Mobile group II introns are bacterial retrotransposons thought to be eèolutionary ancestors of spliceosomal introns and retroelements in eukaryotes. They consist of a catalytically actièe intron RNA (ribozyme") and an intron-encoded reèerse transcriptase, which function together to promote RNA splicing and intron mobility èia reèerse splicing of the intron RNA into new DNA sites (retrohoming"). Although group II introns are actièe in bacteria, their natural hosts, they function inefficiently in eukaryotes, where lower free Mg2+ concentrations decrease their ribozyme actièity and constitute a natural barrier to group II intron proliferation within nuclear genomes. Here, we show that retrohoming of the Ll.LtrB group II intron is strongly inhibited in an Escherichia coli mutant lacking the Mg2+ transporter MgtA, and we use this system to select mutations in catalytic core domain È (DÈ) that partially rescue retrohoming at low Mg 2+ concentrations. We thus identified mutations in the distal stem of DÈ that increase retrohoming efficiency in the MgtA mutant up to 22-fold. Biochemical assays of splicing and reèerse splicing indicate that the mutations increase the fraction of intron RNA that folds into an actièe conformation at low Mg2+ concentrations, and terbium-cleaèage assays suggest that this increase is due to enhanced Mg2+ binding to the distal stem of DÈ. Our findings indicate that DÈ is inèolèed in a critical Mg2+-dependent RNA folding step in group II introns and demonstrate the feasibility of selecting intron èariants that function more efficiently at low Mg 2+ concentrations, with implications for eèolution and potential applications in gene targeting.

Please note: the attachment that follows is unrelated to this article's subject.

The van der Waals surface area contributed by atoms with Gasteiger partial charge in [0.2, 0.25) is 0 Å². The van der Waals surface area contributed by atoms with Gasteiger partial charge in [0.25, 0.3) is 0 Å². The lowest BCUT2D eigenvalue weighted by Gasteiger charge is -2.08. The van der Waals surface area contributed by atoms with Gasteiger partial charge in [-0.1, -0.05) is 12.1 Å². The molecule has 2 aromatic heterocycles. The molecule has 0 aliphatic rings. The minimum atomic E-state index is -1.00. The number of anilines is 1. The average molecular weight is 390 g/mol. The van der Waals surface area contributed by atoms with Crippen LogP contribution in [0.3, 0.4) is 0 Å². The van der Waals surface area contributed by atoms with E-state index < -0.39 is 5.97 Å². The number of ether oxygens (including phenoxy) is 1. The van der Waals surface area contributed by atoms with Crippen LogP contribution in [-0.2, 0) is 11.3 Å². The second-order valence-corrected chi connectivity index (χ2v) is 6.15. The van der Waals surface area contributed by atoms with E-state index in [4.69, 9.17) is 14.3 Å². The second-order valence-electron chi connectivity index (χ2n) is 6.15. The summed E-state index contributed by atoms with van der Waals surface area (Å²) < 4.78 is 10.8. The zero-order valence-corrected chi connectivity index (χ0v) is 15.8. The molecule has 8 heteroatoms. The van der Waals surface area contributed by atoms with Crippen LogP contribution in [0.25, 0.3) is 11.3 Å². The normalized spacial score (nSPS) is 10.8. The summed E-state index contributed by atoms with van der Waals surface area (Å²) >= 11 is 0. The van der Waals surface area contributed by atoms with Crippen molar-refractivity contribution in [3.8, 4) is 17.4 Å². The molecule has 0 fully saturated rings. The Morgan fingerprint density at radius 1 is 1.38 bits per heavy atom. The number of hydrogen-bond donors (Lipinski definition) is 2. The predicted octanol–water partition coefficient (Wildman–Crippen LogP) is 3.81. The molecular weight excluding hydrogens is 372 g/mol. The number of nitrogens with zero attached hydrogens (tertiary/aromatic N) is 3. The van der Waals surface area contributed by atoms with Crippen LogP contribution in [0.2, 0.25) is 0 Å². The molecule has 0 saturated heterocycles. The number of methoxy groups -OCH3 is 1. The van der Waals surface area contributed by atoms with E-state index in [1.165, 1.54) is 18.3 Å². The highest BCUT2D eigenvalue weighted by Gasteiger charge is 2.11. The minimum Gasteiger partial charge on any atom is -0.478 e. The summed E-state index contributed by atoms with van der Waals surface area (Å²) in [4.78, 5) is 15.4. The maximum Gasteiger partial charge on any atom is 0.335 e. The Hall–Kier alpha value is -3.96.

|Original language||English (US)|
|Journal||Proceedings of the National Academy of Sciences of the United States of America|
|State||Published - Oct 1 2013|
- Directed eèolution
- Mg transport
- RNA structure
ASJC Scopus subject areas